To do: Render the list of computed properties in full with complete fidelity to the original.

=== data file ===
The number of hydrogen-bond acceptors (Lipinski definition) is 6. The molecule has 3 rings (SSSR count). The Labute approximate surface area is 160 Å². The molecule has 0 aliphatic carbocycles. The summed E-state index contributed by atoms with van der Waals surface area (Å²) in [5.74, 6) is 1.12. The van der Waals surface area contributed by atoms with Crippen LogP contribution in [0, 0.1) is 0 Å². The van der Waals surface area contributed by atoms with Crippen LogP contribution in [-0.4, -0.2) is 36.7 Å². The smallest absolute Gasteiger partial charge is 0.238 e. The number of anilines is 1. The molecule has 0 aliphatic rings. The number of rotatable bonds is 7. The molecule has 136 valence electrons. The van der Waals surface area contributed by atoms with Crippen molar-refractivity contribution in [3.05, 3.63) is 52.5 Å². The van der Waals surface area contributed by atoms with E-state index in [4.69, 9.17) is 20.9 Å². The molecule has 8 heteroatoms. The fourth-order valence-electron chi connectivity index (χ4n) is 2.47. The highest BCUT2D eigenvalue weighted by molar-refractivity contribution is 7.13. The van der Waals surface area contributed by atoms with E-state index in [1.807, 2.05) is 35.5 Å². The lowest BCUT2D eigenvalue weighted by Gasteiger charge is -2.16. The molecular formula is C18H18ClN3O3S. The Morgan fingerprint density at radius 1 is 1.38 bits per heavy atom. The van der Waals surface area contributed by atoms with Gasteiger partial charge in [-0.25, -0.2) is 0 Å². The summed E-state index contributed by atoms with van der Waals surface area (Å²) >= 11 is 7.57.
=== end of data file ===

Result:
The number of hydrogen-bond acceptors (Lipinski definition) is 6. The molecule has 3 rings (SSSR count). The Labute approximate surface area is 160 Å². The molecule has 0 aliphatic carbocycles. The summed E-state index contributed by atoms with van der Waals surface area (Å²) in [5.74, 6) is 1.12. The van der Waals surface area contributed by atoms with Crippen LogP contribution in [0, 0.1) is 0 Å². The van der Waals surface area contributed by atoms with Crippen LogP contribution in [-0.4, -0.2) is 36.7 Å². The smallest absolute Gasteiger partial charge is 0.238 e. The number of anilines is 1. The molecule has 0 aliphatic rings. The number of rotatable bonds is 7. The molecule has 136 valence electrons. The van der Waals surface area contributed by atoms with Crippen molar-refractivity contribution in [3.05, 3.63) is 52.5 Å². The van der Waals surface area contributed by atoms with E-state index in [4.69, 9.17) is 20.9 Å². The molecule has 8 heteroatoms. The fourth-order valence-electron chi connectivity index (χ4n) is 2.47. The highest BCUT2D eigenvalue weighted by molar-refractivity contribution is 7.13. The van der Waals surface area contributed by atoms with E-state index in [1.807, 2.05) is 35.5 Å². The lowest BCUT2D eigenvalue weighted by Gasteiger charge is -2.16. The molecular formula is C18H18ClN3O3S. The Morgan fingerprint density at radius 1 is 1.38 bits per heavy atom. The van der Waals surface area contributed by atoms with Gasteiger partial charge in [-0.25, -0.2) is 0 Å². The summed E-state index contributed by atoms with van der Waals surface area (Å²) >= 11 is 7.57.